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ROLL NO:- 08300102033
7th SEM, 4th YEAR.
UTTARANCHAL INSTITUTE OF TECHNOLOGY.
What is Spintronics ?
Spintronics (a neologism meaning "spin transport electronics"), also
known as magneto electronics, is an emerging technology that exploits
both the intrinsic spin of the electron and its associated magnetic
moment , in addition to its fundamental electronic charge, in solid-
An additional effect occurs when a spin-polarized current is induced.
In these cases, the electron spin is quantized in the direction
perpendicular to both the plane normal and the two-dimensional wave
vector, thus splitting the energy band. This is called the Rashba effect.
Now, however, physicists are trying to exploit the ‘spin’ of the electron
rather than its charge to create a remarkable new generation of
‘spintronic’ devices which will be smaller, more versatile and more
robust than those currently making up silicon chips and
Evolution of Spintronics
Spintronics came into light by the advent of Giant
Magneto Resistance (GMR) in 1988.
It results from subtle electron – spin effects in ultra
multilayers of magnetic materials that cause a huge
change in electrical resistance.
The simplest method of generating a spin- polarised
current in a metal is to pass the current through
a ferromagnetic material. The most common application of
this effect is a giant magnetoresistance (GMR) device.
A typical GMR device consists of at least two layers of
ferromagnetic materials separated by a spacer layer. When
the two magnetization vectors of the ferromagnetic layers
are aligned, the electrical resistance will be lower (so a
higher current flows at constant voltage) than if the
ferromagnetic layers are anti-aligned. This constitutes a
magnetic field sensor.
Two variants of GMR have been applied in devices: (1)
current-in-plane (CIP), where the electric current flows
parallel to the layers and (2) current-perpendicular-to-
plane (CPP), where the electric current flows in a
direction perpendicular to the layers.
The different types of magnetism
The origins of magnetism lie in the properties of
electrons as explained by the laws of quantum physics.
Part of an electron's magnetic properties (spin
magnetism) results from its quantum mechanical spin
state, while another part results from the orbital
motion of electrons around an atom's nucleus (orbital
magnetism) and from the magnetism of the nucleus
itself (nuclear magnetism).
Ferromagnetic materials: The source of
ferromagnetism is the spin of the electron.
Paramagnetic materials: The materials which when
placed in a magnetic field acquire feeble
magnetization in the same direction as the applied
fields . Eg..platinum,aluminium.
Diamagnetic materials: The materials which when
placed in a magnetic field acquire feeble
magnetizations in a direction opposite to that of the
applied field. Eg.. bismuth (Bi), beryllium (Be), silver
(a) Intrinsic magnetic dipole moments have parallel alignment in
(b) Anti-parallel alignment but zero magnetization in anti-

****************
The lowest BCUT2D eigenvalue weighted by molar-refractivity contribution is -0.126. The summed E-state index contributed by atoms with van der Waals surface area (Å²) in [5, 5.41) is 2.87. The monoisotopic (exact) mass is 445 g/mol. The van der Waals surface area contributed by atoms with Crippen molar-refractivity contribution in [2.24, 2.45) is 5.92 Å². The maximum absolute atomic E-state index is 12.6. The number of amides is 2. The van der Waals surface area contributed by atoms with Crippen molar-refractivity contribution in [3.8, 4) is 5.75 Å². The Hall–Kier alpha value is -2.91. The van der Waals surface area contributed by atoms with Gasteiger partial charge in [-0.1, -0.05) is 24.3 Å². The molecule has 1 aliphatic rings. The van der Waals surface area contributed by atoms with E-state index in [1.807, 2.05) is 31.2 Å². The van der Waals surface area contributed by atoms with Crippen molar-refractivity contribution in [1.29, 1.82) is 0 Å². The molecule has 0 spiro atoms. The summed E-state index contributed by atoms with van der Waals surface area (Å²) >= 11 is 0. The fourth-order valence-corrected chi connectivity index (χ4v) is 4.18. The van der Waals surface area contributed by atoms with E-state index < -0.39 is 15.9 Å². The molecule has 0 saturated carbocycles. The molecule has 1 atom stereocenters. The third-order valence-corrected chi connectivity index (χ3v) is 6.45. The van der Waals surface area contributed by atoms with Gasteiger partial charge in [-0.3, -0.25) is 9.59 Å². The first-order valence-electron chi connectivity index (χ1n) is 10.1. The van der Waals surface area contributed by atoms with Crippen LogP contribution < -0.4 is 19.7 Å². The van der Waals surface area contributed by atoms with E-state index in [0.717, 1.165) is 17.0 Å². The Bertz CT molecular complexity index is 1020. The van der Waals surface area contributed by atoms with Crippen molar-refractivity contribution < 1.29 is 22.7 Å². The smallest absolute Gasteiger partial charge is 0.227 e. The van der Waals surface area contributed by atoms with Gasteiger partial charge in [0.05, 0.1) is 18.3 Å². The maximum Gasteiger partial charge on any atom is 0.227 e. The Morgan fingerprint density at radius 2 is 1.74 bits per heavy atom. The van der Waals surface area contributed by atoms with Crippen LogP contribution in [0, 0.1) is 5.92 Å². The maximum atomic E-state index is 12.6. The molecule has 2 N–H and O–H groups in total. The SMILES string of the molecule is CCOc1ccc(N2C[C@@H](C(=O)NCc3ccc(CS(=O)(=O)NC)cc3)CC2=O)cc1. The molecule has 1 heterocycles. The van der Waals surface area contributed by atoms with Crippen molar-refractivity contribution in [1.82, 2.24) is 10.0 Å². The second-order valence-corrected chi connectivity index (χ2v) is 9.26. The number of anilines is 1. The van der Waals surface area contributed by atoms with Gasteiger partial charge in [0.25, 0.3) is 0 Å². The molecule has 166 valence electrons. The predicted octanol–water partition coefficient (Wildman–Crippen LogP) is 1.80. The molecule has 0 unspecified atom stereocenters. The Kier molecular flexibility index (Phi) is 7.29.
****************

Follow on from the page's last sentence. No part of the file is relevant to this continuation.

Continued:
(c) Anti-parallel alignment with unequal moments in ferromagnetic
Magnetic Tunneling Junctions
In a magnetic tunneling junction (MTJ), the device
which employs the tunneling magnetoresistance
effect, two magnetic layers are separated by a thin
insulating layer. If a bias is placed across the junction,
electrons will tunnel through depending on the
relative orientation of the two ferromagnetic plates.
Currently, TMR Tunnel Magnetoresistance MTJ
sensors have been used in hard drives.
SPIN TORQUE EFFECT
Changing of the moment by sending a polarized
current is called the spin‐torque effect, or spin transfer
SPIN INJECTION INTO
Since nearly all electronic components currently rely
on semiconductors, namely Silicon, it would make
sense to interface any new spintronics technology with
semiconductors as well.
Researchers have successfully injected spin polarized
current into Silicon from a ferromagnet.
Spin Hall Effect
In order to realize spintronics as a fully operational
technology, the ability to manipulate spin polarized
electrons within a conductor is necessary
The spin of an electron is coupled to its magnetic
moment, if an electric field is placed perpendicular to
the direction of current flow, the electrons’ spin degree
of freedom interacts with the field and also
experiences a Lorentz force.
Magnetic (spin) transistors
The problem with electrically based transistors is their
volatility. This is the reason why computers cannot be
instantly turned on and off.
In a magnetic transistor, magnetized ferromagnetic
layers replace the role of n and p type semiconductors.
If the two outside layers are pinned and the middle
layer allowed to be switched by an external magnetic
field, a magnetic transistor could be made, with on
and off configuration depending on the orientation of
the middle magnetized layer.
Computing with Spins
One of the most ambitious spintronic devices is the
spin-based quantum computer in solid-state
The particles that physicists call “fermions” have two
states of spin and so can assume either “up” or “down”
states, making them natural and intrinsic binary units
called quantum bits, or qubits.
It may represent arbitrary combinations of both
values—that is, an infinite number of possibilities
between 0 and 1.
Modern hard drives are based on the GMR or TMR effect.
The latest 2nd generation MRAM techniques currently
in development, which is being use of this technology.
Motorola has developed a 1st generation 256
kb MRAM, which has a read/write cycle of under 50
Racetrack memory, encodes information in the direction
of magnetization between domain walls of a
ferromagnetic metal wire.
semiconductor lasers using spin-polarized electrical